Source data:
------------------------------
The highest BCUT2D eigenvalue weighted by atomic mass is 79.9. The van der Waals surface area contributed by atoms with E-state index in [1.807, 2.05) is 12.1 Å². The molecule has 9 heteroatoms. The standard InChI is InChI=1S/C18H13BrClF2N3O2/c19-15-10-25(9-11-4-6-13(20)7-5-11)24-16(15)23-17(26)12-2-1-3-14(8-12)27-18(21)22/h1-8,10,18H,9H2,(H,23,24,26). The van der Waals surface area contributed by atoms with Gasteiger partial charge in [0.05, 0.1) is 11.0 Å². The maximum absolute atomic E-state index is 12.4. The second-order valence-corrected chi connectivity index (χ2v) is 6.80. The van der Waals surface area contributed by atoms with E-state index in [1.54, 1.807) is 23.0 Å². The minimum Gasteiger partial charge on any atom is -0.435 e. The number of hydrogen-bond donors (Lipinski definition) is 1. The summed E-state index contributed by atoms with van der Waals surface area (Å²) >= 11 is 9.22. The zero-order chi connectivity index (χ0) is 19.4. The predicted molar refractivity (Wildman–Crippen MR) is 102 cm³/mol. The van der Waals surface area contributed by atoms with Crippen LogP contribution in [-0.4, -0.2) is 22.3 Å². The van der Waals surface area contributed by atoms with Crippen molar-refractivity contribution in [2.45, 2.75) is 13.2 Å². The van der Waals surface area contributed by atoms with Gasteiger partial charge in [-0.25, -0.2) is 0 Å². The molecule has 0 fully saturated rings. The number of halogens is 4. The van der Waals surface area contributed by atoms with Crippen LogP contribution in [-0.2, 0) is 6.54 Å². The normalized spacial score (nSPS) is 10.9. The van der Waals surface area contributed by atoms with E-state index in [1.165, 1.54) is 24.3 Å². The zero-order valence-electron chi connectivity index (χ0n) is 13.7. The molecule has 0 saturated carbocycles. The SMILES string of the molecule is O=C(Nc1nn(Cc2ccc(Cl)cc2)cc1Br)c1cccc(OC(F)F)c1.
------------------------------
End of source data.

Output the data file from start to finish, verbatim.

The highest BCUT2D eigenvalue weighted by atomic mass is 79.9. The van der Waals surface area contributed by atoms with E-state index in [1.807, 2.05) is 12.1 Å². The molecule has 9 heteroatoms. The standard InChI is InChI=1S/C18H13BrClF2N3O2/c19-15-10-25(9-11-4-6-13(20)7-5-11)24-16(15)23-17(26)12-2-1-3-14(8-12)27-18(21)22/h1-8,10,18H,9H2,(H,23,24,26). The van der Waals surface area contributed by atoms with Gasteiger partial charge in [0.05, 0.1) is 11.0 Å². The maximum absolute atomic E-state index is 12.4. The second-order valence-corrected chi connectivity index (χ2v) is 6.80. The van der Waals surface area contributed by atoms with E-state index in [1.54, 1.807) is 23.0 Å². The minimum Gasteiger partial charge on any atom is -0.435 e. The number of hydrogen-bond donors (Lipinski definition) is 1. The summed E-state index contributed by atoms with van der Waals surface area (Å²) >= 11 is 9.22. The zero-order chi connectivity index (χ0) is 19.4. The predicted molar refractivity (Wildman–Crippen MR) is 102 cm³/mol. The van der Waals surface area contributed by atoms with Crippen LogP contribution in [-0.4, -0.2) is 22.3 Å². The van der Waals surface area contributed by atoms with Crippen molar-refractivity contribution in [2.45, 2.75) is 13.2 Å². The van der Waals surface area contributed by atoms with Gasteiger partial charge in [-0.25, -0.2) is 0 Å². The molecule has 0 fully saturated rings. The number of halogens is 4. The van der Waals surface area contributed by atoms with Crippen LogP contribution in [-0.2, 0) is 6.54 Å². The normalized spacial score (nSPS) is 10.9. The van der Waals surface area contributed by atoms with E-state index in [1.165, 1.54) is 24.3 Å². The zero-order valence-electron chi connectivity index (χ0n) is 13.7. The molecule has 0 saturated carbocycles. The SMILES string of the molecule is O=C(Nc1nn(Cc2ccc(Cl)cc2)cc1Br)c1cccc(OC(F)F)c1.